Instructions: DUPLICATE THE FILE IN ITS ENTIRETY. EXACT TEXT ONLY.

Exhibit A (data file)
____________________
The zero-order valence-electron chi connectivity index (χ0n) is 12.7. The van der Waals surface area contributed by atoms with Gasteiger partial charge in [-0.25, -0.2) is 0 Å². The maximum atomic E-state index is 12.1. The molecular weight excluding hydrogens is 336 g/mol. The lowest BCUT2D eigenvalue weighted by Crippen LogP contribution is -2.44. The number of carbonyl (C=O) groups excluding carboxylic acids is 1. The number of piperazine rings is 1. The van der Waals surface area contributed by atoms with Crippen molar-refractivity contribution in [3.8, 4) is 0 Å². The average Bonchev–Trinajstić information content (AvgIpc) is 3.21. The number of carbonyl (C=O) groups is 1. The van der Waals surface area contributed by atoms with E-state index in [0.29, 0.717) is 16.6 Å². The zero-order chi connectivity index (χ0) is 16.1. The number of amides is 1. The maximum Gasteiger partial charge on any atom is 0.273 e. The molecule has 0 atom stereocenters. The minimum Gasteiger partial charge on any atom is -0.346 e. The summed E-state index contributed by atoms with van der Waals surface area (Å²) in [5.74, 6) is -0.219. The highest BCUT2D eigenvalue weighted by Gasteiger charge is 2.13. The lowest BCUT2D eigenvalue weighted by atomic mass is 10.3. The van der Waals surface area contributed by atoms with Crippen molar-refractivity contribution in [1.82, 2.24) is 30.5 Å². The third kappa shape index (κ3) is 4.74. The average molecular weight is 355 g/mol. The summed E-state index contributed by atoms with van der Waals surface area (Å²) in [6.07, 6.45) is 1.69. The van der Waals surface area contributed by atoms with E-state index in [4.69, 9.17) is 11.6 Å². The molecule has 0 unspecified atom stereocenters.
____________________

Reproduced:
The zero-order valence-electron chi connectivity index (χ0n) is 12.7. The van der Waals surface area contributed by atoms with Gasteiger partial charge in [-0.25, -0.2) is 0 Å². The maximum atomic E-state index is 12.1. The molecular weight excluding hydrogens is 336 g/mol. The lowest BCUT2D eigenvalue weighted by Crippen LogP contribution is -2.44. The number of carbonyl (C=O) groups excluding carboxylic acids is 1. The number of piperazine rings is 1. The van der Waals surface area contributed by atoms with Crippen molar-refractivity contribution in [3.8, 4) is 0 Å². The average Bonchev–Trinajstić information content (AvgIpc) is 3.21. The number of carbonyl (C=O) groups is 1. The van der Waals surface area contributed by atoms with E-state index in [0.29, 0.717) is 16.6 Å². The zero-order chi connectivity index (χ0) is 16.1. The number of amides is 1. The maximum Gasteiger partial charge on any atom is 0.273 e. The molecule has 0 atom stereocenters. The minimum Gasteiger partial charge on any atom is -0.346 e. The summed E-state index contributed by atoms with van der Waals surface area (Å²) in [5.74, 6) is -0.219. The highest BCUT2D eigenvalue weighted by Gasteiger charge is 2.13. The lowest BCUT2D eigenvalue weighted by atomic mass is 10.3. The van der Waals surface area contributed by atoms with Crippen molar-refractivity contribution in [1.82, 2.24) is 30.5 Å². The third kappa shape index (κ3) is 4.74. The average molecular weight is 355 g/mol. The summed E-state index contributed by atoms with van der Waals surface area (Å²) in [6.07, 6.45) is 1.69. The van der Waals surface area contributed by atoms with E-state index in [4.69, 9.17) is 11.6 Å². The molecule has 0 unspecified atom stereocenters.